A recent study once again shows that you're never too old to start exercising. The study found substantial improvement in the amount of blood flowing to the brains of elderly women after the women followed a three-month program of brisk walking.

People's blood flow in general and to the brain in particular tends to slow as they age. This study suggests that people in their 60s and 70s can help reverse this trend by exercising.

Healthy tissue needs good blood flow. This is as true for brain tissue as it is for the rest of the body. Better blood flow provides more nutrients, oxygen and energy. It also means increased removal of metabolic wastes. But people's blood flow in general and to the brain in particular tends to slow as they age. This study suggests that people in their 60s and 70s can help reverse this trend by exercising.

Many other studies have suggested that exercise improves brain function in older adults, but don't reveal why exercise works. This study suggests that increasing blood flow to the brain is part of the reason. The study doesn't show that the improved blood flow leads to improved mental abilities. But it certainly can't hurt.

The other good news is that it doesn't take a complicated exercise program to do this. All it takes is walking.

The eight women in the study had been leading sedentary lives (not exercising). At the start of the study, the researchers first assessed each woman's general physical health. They then measured the women's aerobic capacity — the maximum amount of oxygen they could use during exercise. From this information, the researchers tailored a walking program to fit each woman's level of fitness.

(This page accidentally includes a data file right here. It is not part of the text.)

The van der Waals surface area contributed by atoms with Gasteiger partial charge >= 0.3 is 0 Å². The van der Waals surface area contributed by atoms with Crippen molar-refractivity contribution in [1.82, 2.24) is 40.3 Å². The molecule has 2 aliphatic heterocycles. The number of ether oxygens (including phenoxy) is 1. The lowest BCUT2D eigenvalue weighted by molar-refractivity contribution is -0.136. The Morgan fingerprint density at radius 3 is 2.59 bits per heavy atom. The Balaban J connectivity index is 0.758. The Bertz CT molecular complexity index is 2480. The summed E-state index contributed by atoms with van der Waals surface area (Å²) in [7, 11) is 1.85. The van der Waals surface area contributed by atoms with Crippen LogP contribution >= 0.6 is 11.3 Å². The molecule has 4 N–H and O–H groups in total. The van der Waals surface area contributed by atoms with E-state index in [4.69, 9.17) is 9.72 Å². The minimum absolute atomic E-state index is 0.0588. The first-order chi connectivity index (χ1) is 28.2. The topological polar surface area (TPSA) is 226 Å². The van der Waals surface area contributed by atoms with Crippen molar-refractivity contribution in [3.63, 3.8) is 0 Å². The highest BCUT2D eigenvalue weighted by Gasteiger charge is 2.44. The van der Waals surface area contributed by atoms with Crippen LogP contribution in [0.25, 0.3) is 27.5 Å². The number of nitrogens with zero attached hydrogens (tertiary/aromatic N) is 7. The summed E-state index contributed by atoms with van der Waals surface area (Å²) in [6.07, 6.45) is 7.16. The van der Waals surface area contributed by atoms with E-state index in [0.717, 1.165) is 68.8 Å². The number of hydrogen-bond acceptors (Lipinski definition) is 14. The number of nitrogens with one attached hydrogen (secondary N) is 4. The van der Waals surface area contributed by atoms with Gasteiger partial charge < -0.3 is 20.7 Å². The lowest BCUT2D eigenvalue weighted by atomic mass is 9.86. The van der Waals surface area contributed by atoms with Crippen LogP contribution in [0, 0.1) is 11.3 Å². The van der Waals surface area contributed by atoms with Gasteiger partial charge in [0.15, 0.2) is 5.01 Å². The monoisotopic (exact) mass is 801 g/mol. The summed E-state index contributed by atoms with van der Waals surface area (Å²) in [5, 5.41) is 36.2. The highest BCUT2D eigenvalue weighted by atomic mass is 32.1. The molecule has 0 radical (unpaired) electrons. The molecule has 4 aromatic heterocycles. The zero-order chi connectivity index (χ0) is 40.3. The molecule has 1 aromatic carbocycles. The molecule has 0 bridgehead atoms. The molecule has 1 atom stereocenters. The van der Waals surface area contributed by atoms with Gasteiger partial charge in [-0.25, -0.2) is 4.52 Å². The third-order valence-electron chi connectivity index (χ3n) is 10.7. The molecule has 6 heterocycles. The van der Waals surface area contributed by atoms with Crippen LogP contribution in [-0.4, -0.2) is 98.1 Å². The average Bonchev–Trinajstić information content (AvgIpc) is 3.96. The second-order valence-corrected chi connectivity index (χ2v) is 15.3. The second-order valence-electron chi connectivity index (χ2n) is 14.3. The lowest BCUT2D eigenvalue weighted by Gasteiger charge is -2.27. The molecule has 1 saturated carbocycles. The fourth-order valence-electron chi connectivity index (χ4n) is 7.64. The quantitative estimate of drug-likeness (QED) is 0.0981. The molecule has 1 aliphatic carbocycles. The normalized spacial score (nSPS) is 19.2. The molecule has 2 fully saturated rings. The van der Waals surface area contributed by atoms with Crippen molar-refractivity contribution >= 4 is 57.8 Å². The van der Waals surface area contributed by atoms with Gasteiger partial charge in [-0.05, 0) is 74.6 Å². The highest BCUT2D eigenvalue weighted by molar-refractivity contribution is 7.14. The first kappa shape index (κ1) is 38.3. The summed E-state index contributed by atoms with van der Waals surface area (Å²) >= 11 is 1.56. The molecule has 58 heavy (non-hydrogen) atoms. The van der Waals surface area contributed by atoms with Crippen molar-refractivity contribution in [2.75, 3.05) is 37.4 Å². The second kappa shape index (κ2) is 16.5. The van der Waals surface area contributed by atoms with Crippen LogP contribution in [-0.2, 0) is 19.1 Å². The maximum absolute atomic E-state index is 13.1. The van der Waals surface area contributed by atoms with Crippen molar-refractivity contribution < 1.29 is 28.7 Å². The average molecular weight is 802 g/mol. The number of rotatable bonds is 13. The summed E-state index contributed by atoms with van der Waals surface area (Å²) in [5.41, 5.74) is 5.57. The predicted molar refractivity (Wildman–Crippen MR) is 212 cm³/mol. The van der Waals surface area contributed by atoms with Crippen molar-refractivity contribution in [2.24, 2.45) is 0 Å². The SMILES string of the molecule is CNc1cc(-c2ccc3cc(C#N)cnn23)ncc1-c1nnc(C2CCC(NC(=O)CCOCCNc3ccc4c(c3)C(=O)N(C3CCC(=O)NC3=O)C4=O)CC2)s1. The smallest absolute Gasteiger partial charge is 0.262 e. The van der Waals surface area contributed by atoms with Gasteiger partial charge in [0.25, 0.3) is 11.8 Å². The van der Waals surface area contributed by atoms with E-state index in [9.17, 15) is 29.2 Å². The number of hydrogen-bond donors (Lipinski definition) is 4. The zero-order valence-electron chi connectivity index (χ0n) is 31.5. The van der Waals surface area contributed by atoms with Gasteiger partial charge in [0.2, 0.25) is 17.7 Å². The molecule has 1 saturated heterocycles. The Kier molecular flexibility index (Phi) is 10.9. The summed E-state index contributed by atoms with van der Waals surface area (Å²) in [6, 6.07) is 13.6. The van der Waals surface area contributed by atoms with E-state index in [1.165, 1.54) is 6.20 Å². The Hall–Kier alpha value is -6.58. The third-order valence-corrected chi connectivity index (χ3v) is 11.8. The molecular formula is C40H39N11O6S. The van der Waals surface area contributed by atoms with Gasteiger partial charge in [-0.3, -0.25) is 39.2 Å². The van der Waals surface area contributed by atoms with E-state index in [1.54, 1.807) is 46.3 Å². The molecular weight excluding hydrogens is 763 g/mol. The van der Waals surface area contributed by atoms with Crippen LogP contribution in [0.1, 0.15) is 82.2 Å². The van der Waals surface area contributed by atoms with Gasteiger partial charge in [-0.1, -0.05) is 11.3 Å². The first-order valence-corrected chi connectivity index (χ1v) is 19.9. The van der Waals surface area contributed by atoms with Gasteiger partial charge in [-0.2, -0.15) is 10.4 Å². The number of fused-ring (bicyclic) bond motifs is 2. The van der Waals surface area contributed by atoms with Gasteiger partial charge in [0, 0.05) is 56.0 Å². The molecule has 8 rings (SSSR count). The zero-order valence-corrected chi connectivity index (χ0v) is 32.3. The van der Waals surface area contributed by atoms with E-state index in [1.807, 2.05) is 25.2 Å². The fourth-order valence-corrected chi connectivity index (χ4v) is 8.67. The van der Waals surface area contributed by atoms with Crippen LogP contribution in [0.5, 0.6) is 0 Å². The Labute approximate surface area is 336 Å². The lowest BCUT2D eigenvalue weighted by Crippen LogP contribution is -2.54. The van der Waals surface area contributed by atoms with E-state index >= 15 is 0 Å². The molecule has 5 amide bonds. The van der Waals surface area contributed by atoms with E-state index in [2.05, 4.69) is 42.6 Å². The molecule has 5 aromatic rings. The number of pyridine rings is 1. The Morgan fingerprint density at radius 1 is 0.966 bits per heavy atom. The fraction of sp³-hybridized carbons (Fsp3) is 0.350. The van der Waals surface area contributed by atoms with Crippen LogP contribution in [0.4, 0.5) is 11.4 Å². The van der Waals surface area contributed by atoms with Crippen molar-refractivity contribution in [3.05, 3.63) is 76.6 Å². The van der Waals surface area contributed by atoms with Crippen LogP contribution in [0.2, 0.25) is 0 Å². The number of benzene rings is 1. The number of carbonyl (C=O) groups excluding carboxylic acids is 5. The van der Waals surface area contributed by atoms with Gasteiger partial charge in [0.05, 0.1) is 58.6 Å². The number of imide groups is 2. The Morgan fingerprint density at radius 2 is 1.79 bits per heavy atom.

Like most exercise programs, this one started out slowly and gradually increased in intensity.

Women started out walking at a pace that required 50-60% of their maximum oxygen usage for 30 minutes, three times a week. By the end of the study, this had increased to four such sessions of 50 minutes each week plus two additional 30 minute sessions at 70-80% of their aerobic capacity.

The researchers used Doppler ultrasonography to measure the blood flow in the women's carotid arteries before the study's start and after its conclusion. The carotid arteries are located in the neck and transport oxygenated blood upwards to the brain. So blood flow in the carotid artery is a measure of how much blood is flowing upwards to the brain.

At the study's end, blood flow had increased an average of 15% in the left carotid artery and 11% in the right carotid artery. Other benefits of the exercise program were a 4% decrease in blood pressure, a 5% decrease in heart rate and a 13% increase in aerobic capacity. Improved blood flow to the brain improves the delivery of oxygen, glucose and other nutrients to the brain, which are vital for the brain's health. It also helps wash away waste products released into the brain's blood vessels such as amyloid-beta protein, a protein linked to Alzheimer's disease.

The ages of the women in the study ranged from 62-78 and averaged 70. The researchers don't say, but it's certainly possible that the women felt a lot younger at the end of the study than they did at the beginning.

The research was conducted by Rong Zhang, PhD and colleagues at Texas Health Presbyterian Hospital's Institute for Exercise and Environmental Medicine. The results of the study were presented at EB 2011, the Experimental Biology meeting held in Washington, D.C. from April 9-13. The study has not yet been published in a peer-review journal.